A corrupted memory card has damaged data that prevents it from performing properly. If a card becomes unreadable, you may not be able to access photos on it.
Memory card corruption often results from human error. Awareness of the main causes can help prevent card corruption from occurring.
Causes of memory card corruption
- Turning off a camera before an image is completely written to the memory card.
- Removing the memory card from a camera while an image is being written to the card.
- Removing the card from a memory card reader while files are still being transferred to a computer.
- Batteries conking out as files are being transferred directly from the camera to a computer. Note: always make sure you have fully charged batteries before transferring images.
- Removing the card from a card reader while folders and files from the card are open on a computer.
- Opening, deleting, renaming or moving files on the card while its contents are open on a computer.
- Using a memory card which has not been formatted in the camera. Use the delete/erase function when needed, however a card should be regularly formatted.
- Formatting a card in a computer instead of the camera. Formatting a memory card in a computer can slow down data processing when it’s used in the camera. With some memory cards, formatting via a computer may result in compatibility and operational problems. [Related reading: Why format a memory card]
- Inserting a second memory card into a card reader before closing and removing the first when viewing images on the card from a computer.
- Taking photos when camera batteries are nearly empty.
- Taking photos too rapidly so the camera can not complete writing one image before starting the next.
- Continually shooting and deleting, shooting and deleting images when the card is full.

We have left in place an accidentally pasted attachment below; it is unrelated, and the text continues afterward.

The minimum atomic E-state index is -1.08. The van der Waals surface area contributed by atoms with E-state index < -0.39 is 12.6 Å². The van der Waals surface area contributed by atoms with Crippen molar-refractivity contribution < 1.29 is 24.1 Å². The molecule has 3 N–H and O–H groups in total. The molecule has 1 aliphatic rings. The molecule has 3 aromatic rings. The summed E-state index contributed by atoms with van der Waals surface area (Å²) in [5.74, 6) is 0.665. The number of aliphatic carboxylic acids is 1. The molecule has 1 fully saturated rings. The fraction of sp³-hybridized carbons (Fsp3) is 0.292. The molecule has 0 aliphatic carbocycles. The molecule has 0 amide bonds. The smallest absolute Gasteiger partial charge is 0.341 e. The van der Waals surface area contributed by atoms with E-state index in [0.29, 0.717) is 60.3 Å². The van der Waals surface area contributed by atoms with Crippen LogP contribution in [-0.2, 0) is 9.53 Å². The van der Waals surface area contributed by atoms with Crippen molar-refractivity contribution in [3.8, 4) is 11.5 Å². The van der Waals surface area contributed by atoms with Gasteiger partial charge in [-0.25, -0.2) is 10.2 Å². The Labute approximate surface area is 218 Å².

- Letting a memory card get too full before downloading the images to a computer or storage device. Cards that are too full may overwrite the card headers.
- Using a memory card from one camera in a different camera without formatting it in the new camera first.
Memory card “fixes”
If your memory card becomes corrupted, stop using it immediately. Do not format or attempt to delete any images from it.
If the card is still readable, try retrieving the files using an image recovery program. If the card is unreadable in the camera, try retrieving images by using a memory card reader.
Some recovery programs recover a wider range of files than others. They recover images, documents, mail, video, music and a variety of file formats such as bitmap, sound, animation, 2D/3D vector graphics, word processor, database and spreadsheet files.
If you’ve lost images as well as video and audio files make sure the program you use is capable of dealing with each format you hope to recover. Image recovery programs can be downloaded from the developer’s website, usually with a 15 – 30 day free trial period.
When images can’t be recovered
If you can’t retrieve images on your own and the photos are of great importance, send the card to an Image Recovery Lab. Many memory card manufacturers offer recovery service…for a fee.
If you can part with your photos, it may be less expensive to purchase a new memory card rather than send the corrupted one to a lab. If your card is still on warranty, the manufacturer may attempt photo recovery without charge.
Tip: Make sure your Secured Digital memory card is unlocked – If you’re using a SD or SDHC card, make sure the small write-protection switch on the left side near the top of the card is not enabled. Sometimes a card gets locked when inserting it into the camera or card reader. Gently slide the write-protection switch down to unlock it.